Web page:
ALBANY, N.Y. (WRGB) - Health organizations and vaping stores are reacting after Governor Andrew Cuomo announced an emergency executive action to ban the sale of flavored electronic cigarettes in New York State.
The Department of Health is expected to hold an emergency meeting to get the ban going.
The ban is only on flavors, said to be targeted to kids like “cotton candy and captain crunch.”
Several health organizations applaud the move, but want menthol and mint included in the ban.
“The minute this happens there is no reason for us to be in business,” said Mike Kruger, President & Founder of GottaVape in Schenectady.
Says his store would have to close if the state ban on flavored e cigarettes goes into effect, that they can’t make it on five percent of what they sell.
“90 to 95 percent of vapers are vaping flavored e-liquid products,” said Kruger.
CBS 6 also spoke on the phone with a partner at House of Glass on Madison in Albany.
He says at this time, they don’t know what they are going to do, that the ban would hurt business. But he says they don’t want kids vaping, they only sell to 21 plus.
Right now in Albany and Schenectady counties you have to be 21 to buy nicotine. Statewide, it will go to 21 in November.
“Any action that reduces youth access to flavored tobacco products, we know from the evidence, is going to reduce youth use, said Theresa Zubretsky, Community Engagement Coordinator for Capital District Tobacco-Free Coalition.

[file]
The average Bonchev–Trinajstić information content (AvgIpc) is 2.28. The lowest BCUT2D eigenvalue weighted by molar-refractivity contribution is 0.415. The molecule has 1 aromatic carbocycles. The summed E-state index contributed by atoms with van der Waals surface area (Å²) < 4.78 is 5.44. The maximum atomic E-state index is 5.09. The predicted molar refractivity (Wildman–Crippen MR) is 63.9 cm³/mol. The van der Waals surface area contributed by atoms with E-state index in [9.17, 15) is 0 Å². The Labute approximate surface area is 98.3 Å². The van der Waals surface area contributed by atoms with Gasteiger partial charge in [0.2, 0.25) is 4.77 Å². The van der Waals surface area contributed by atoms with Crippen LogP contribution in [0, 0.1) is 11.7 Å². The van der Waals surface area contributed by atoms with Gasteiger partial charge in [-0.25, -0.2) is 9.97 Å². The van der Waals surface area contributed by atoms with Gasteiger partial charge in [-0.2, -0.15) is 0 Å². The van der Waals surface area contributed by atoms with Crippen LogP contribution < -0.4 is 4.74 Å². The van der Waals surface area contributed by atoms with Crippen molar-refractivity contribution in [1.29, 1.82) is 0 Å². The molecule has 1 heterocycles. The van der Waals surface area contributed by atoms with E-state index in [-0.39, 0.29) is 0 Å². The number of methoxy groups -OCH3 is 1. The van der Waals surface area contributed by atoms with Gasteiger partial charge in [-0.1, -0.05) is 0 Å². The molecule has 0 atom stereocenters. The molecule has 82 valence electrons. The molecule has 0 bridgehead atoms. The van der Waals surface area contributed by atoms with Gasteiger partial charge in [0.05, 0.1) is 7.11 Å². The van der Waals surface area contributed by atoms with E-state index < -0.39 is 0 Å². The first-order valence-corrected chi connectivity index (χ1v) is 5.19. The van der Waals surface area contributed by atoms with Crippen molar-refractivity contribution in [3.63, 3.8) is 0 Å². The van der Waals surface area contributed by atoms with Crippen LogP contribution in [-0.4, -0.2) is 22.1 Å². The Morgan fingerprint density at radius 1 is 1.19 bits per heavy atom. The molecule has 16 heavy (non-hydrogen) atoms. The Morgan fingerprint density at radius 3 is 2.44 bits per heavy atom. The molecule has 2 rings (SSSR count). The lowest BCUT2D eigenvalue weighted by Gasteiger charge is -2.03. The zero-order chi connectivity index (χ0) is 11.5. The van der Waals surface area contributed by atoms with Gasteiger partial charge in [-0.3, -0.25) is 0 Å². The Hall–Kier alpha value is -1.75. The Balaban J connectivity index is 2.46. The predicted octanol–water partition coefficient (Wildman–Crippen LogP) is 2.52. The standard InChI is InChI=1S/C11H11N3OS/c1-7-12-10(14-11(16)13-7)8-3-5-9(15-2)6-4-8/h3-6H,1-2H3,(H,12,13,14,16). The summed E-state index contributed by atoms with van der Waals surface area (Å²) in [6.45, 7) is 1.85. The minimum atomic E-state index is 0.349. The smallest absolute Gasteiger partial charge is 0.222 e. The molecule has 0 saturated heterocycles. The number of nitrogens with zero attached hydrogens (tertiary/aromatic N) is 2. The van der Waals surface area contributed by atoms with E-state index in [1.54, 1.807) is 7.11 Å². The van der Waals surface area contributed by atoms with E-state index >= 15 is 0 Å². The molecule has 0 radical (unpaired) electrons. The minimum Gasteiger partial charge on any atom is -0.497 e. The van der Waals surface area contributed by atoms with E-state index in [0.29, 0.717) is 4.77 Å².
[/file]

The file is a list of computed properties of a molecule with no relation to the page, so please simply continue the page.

She says her organization is thrilled with the governor's action, and support it. They just hope that it is expanded to include menthol and other flavored tobacco products.
“With youth use right now in NYS being at more than one in four high school students using e cigarettes within the last 30 days, the need for reducing their access Is very strong,” Zubretsky said.
The American Heart Association is pushing the governor a little stronger to include a ban on menthol, saying that flavor is not harmless.
“It allows you to inhale deeper. So it makes it easier to start your addiction but a lot harder to quit,” said Caitlin O’Brien, Government Relations Director for the American Heart Association.
“These products are addicting and they are not healthy for you,” said O’Brien.
On the other side, Kruger shows us where people have stopped smoking by vaping.
He also says these illnesses from vaping being reported, aren’t coming from products at vape stores like his.
“They are coming from an illicit street product that has nothing to do with what is bought in vape shops Those products contain an oil. Our vapor liquid contains water based products only,” said Kruger.
Another store owner told CBS 6, if taken off shelves, there could be a surge in black market product.
The health organizations say we do not know the long term effects Of inhaling the vaporized form of nicotine but that it is still addictive.